The killing Miller allegedly described occurred after he was released from juvenile detention on the attempted murder charge, his ex-wife told investigators, while he was living in an apartment operated by a Mennonite outreach program north of central Phoenix.
When the girl knocked on Miller’s door, his ex-wife recalled him saying, he grabbed her, pulled her into the apartment and cut her throat. He allegedly put the body in the bathtub, where he intended to preserve it with cold water, she recalled Miller saying. He mistakenly ran hot water, instead, she said, and allegedly dismembered her body and placed her remains in a trash can.
He “just left the trash can sitting in his house ’til trash day,” she recalled her ex-husband saying, according to the transcript. “When the neighbors complained of the smell, he just told them that some meat in the kitchen had gone bad.”
Miller didn’t identify Brandy by name, according to the transcript. But parts of the account were corroborated, Somershoe said.
Brandy wasn’t a Girl Scout, Somershoe said, but she had been knocking on doors for a book drive when she vanished May 26, 1992.
She was developmentally delayed: Although she was 13, Somershoe said, mentally and emotionally she was closer to 9 or 10. And the date of her disappearance lined up with the ex-wife’s account. It was roughly two years after Miller’s release from juvenile detention.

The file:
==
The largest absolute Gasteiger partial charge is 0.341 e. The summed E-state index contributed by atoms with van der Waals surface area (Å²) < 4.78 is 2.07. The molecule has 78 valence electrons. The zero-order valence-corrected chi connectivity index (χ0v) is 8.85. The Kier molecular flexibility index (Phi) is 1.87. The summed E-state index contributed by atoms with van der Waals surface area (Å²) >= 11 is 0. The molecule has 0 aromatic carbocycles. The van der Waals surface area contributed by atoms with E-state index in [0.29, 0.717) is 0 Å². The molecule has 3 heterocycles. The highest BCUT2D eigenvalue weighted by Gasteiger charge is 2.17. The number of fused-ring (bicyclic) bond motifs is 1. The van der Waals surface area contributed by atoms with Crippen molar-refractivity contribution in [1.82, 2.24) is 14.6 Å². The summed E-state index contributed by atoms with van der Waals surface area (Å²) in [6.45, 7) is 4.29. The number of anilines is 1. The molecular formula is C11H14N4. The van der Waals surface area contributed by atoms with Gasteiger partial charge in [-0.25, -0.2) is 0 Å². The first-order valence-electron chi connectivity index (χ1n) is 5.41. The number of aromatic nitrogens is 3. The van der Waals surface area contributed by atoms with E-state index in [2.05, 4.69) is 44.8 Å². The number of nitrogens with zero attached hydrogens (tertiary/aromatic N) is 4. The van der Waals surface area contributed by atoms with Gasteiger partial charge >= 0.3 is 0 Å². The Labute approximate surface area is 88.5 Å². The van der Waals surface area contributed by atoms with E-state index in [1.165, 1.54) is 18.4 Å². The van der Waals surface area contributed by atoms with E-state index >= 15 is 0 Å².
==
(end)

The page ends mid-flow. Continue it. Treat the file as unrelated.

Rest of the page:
Brandy was last seen less than 70 feet from Miller’s apartment, Somershoe said.
Mennonites who knew Miller and later talked to Somershoe recalled the terrible odor coming from his home, smells that they described as worse than rotting food, Somershoe said. It was so bad they eventually did an “intervention,” Somershoe said, and cleaned the home while Miller was gone.
That was in fall 1992, several months after Brandy disappeared, and no remains were found, Somershoe said. He added that the people who cleaned Miller’s apartment didn’t examine the trash they threw in a dumpster and that it wasn’t clear what had caused the stench.
Case goes cold
Miller wasn’t suspected in her disappearance at the time, Somershoe said, and the case went cold after an initially promising lead. A man who was later convicted of three killings in the Phoenix area said he would admit to having murdered Brandy in exchange for leniency from prosecutors, Somershoe said. Authorities came to doubt the confession, and no deal was offered to that man, Somershoe said.
Other factors stymied Somershoe and other investigators looking into Brandy’s disappearance. There was no security camera video showing her approaching Miller’s apartment, for instance, or cellphone data pinpointing Miller’s or Brandy’s locations at the time of her disappearance.
A forensic search of the apartment in 2015 yielded little. In the bathroom, investigators found blood, Somershoe said, but it didn’t match that of Miller or anyone else connected to the killings or the disappearance.